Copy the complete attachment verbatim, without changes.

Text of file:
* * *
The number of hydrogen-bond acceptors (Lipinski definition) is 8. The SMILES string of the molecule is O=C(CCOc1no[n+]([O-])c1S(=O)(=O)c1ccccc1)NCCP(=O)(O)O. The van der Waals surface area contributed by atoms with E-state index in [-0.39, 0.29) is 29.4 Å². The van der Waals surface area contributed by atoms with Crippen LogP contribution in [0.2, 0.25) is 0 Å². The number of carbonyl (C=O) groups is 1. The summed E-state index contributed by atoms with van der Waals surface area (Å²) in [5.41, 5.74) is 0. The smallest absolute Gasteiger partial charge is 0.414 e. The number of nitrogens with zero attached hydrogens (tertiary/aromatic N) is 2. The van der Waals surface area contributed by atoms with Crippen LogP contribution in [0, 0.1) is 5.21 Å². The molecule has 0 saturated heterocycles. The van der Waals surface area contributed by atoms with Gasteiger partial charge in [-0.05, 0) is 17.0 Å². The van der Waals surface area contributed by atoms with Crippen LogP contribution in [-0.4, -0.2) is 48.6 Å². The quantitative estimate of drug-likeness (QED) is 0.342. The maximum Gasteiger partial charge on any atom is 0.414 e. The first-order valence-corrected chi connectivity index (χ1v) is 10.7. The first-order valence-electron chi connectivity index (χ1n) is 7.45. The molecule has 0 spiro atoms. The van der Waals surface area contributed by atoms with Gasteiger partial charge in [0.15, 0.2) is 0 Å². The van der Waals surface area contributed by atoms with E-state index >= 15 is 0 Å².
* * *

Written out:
The number of hydrogen-bond acceptors (Lipinski definition) is 8. The SMILES string of the molecule is O=C(CCOc1no[n+]([O-])c1S(=O)(=O)c1ccccc1)NCCP(=O)(O)O. The van der Waals surface area contributed by atoms with E-state index in [-0.39, 0.29) is 29.4 Å². The van der Waals surface area contributed by atoms with Crippen LogP contribution in [0.2, 0.25) is 0 Å². The number of carbonyl (C=O) groups is 1. The summed E-state index contributed by atoms with van der Waals surface area (Å²) in [5.41, 5.74) is 0. The smallest absolute Gasteiger partial charge is 0.414 e. The number of nitrogens with zero attached hydrogens (tertiary/aromatic N) is 2. The van der Waals surface area contributed by atoms with Crippen LogP contribution in [0, 0.1) is 5.21 Å². The molecule has 0 saturated heterocycles. The van der Waals surface area contributed by atoms with Gasteiger partial charge in [-0.05, 0) is 17.0 Å². The van der Waals surface area contributed by atoms with Crippen LogP contribution in [-0.4, -0.2) is 48.6 Å². The quantitative estimate of drug-likeness (QED) is 0.342. The maximum Gasteiger partial charge on any atom is 0.414 e. The first-order valence-corrected chi connectivity index (χ1v) is 10.7. The first-order valence-electron chi connectivity index (χ1n) is 7.45. The molecule has 0 spiro atoms. The van der Waals surface area contributed by atoms with Gasteiger partial charge in [0.15, 0.2) is 0 Å². The van der Waals surface area contributed by atoms with E-state index >= 15 is 0 Å².